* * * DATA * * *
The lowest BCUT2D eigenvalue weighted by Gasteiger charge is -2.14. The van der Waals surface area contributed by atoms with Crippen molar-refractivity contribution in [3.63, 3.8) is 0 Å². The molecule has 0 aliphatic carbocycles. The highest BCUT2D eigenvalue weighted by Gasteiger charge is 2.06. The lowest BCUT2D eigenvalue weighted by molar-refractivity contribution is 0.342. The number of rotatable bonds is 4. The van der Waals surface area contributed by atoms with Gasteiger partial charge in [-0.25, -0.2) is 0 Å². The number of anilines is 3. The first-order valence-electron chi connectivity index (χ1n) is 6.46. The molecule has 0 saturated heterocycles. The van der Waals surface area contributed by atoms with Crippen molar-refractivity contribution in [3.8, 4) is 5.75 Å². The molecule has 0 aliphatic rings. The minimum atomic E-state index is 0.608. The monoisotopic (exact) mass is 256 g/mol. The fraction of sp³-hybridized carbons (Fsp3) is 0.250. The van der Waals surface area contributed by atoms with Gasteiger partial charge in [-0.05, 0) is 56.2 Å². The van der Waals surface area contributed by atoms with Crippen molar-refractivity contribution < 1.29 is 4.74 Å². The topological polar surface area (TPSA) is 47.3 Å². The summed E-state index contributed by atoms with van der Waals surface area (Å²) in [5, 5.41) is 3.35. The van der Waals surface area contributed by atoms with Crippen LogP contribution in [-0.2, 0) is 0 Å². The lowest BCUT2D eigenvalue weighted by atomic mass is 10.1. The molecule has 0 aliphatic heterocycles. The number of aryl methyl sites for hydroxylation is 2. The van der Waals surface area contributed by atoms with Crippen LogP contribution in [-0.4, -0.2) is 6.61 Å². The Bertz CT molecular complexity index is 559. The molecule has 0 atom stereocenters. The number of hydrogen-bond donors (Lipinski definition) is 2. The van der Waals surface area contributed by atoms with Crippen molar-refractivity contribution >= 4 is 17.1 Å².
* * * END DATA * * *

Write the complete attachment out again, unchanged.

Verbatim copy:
The lowest BCUT2D eigenvalue weighted by Gasteiger charge is -2.14. The van der Waals surface area contributed by atoms with Crippen molar-refractivity contribution in [3.63, 3.8) is 0 Å². The molecule has 0 aliphatic carbocycles. The highest BCUT2D eigenvalue weighted by Gasteiger charge is 2.06. The lowest BCUT2D eigenvalue weighted by molar-refractivity contribution is 0.342. The number of rotatable bonds is 4. The van der Waals surface area contributed by atoms with Gasteiger partial charge in [-0.25, -0.2) is 0 Å². The number of anilines is 3. The first-order valence-electron chi connectivity index (χ1n) is 6.46. The molecule has 0 saturated heterocycles. The van der Waals surface area contributed by atoms with Crippen molar-refractivity contribution in [3.8, 4) is 5.75 Å². The molecule has 0 aliphatic rings. The minimum atomic E-state index is 0.608. The monoisotopic (exact) mass is 256 g/mol. The fraction of sp³-hybridized carbons (Fsp3) is 0.250. The van der Waals surface area contributed by atoms with Gasteiger partial charge in [-0.05, 0) is 56.2 Å². The van der Waals surface area contributed by atoms with Crippen molar-refractivity contribution < 1.29 is 4.74 Å². The topological polar surface area (TPSA) is 47.3 Å². The summed E-state index contributed by atoms with van der Waals surface area (Å²) in [5, 5.41) is 3.35. The van der Waals surface area contributed by atoms with Crippen LogP contribution in [-0.2, 0) is 0 Å². The lowest BCUT2D eigenvalue weighted by atomic mass is 10.1. The molecule has 0 aliphatic heterocycles. The number of aryl methyl sites for hydroxylation is 2. The van der Waals surface area contributed by atoms with Crippen LogP contribution in [-0.4, -0.2) is 6.61 Å². The Bertz CT molecular complexity index is 559. The molecule has 0 atom stereocenters. The number of hydrogen-bond donors (Lipinski definition) is 2. The van der Waals surface area contributed by atoms with Crippen molar-refractivity contribution >= 4 is 17.1 Å².